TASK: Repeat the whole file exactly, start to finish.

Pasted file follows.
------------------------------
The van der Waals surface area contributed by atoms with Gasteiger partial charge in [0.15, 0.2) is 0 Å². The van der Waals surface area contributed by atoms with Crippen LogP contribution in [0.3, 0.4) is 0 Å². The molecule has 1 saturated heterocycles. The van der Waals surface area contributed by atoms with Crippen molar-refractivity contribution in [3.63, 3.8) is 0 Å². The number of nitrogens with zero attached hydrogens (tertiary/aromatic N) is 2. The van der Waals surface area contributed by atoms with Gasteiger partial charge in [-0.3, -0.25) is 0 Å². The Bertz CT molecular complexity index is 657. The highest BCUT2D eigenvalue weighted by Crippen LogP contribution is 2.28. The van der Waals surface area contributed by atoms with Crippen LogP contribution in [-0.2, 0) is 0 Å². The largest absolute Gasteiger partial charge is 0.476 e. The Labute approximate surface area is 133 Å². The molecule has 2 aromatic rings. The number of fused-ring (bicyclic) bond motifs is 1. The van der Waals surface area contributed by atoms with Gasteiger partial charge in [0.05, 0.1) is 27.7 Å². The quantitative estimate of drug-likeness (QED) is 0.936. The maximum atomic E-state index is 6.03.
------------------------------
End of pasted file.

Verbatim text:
The van der Waals surface area contributed by atoms with Gasteiger partial charge in [0.15, 0.2) is 0 Å². The van der Waals surface area contributed by atoms with Crippen LogP contribution in [0.3, 0.4) is 0 Å². The molecule has 1 saturated heterocycles. The van der Waals surface area contributed by atoms with Crippen molar-refractivity contribution in [3.63, 3.8) is 0 Å². The number of nitrogens with zero attached hydrogens (tertiary/aromatic N) is 2. The van der Waals surface area contributed by atoms with Gasteiger partial charge in [-0.3, -0.25) is 0 Å². The Bertz CT molecular complexity index is 657. The highest BCUT2D eigenvalue weighted by Crippen LogP contribution is 2.28. The van der Waals surface area contributed by atoms with Crippen LogP contribution in [-0.2, 0) is 0 Å². The largest absolute Gasteiger partial charge is 0.476 e. The Labute approximate surface area is 133 Å². The molecule has 2 aromatic rings. The number of fused-ring (bicyclic) bond motifs is 1. The van der Waals surface area contributed by atoms with Gasteiger partial charge in [0.05, 0.1) is 27.7 Å². The quantitative estimate of drug-likeness (QED) is 0.936. The maximum atomic E-state index is 6.03.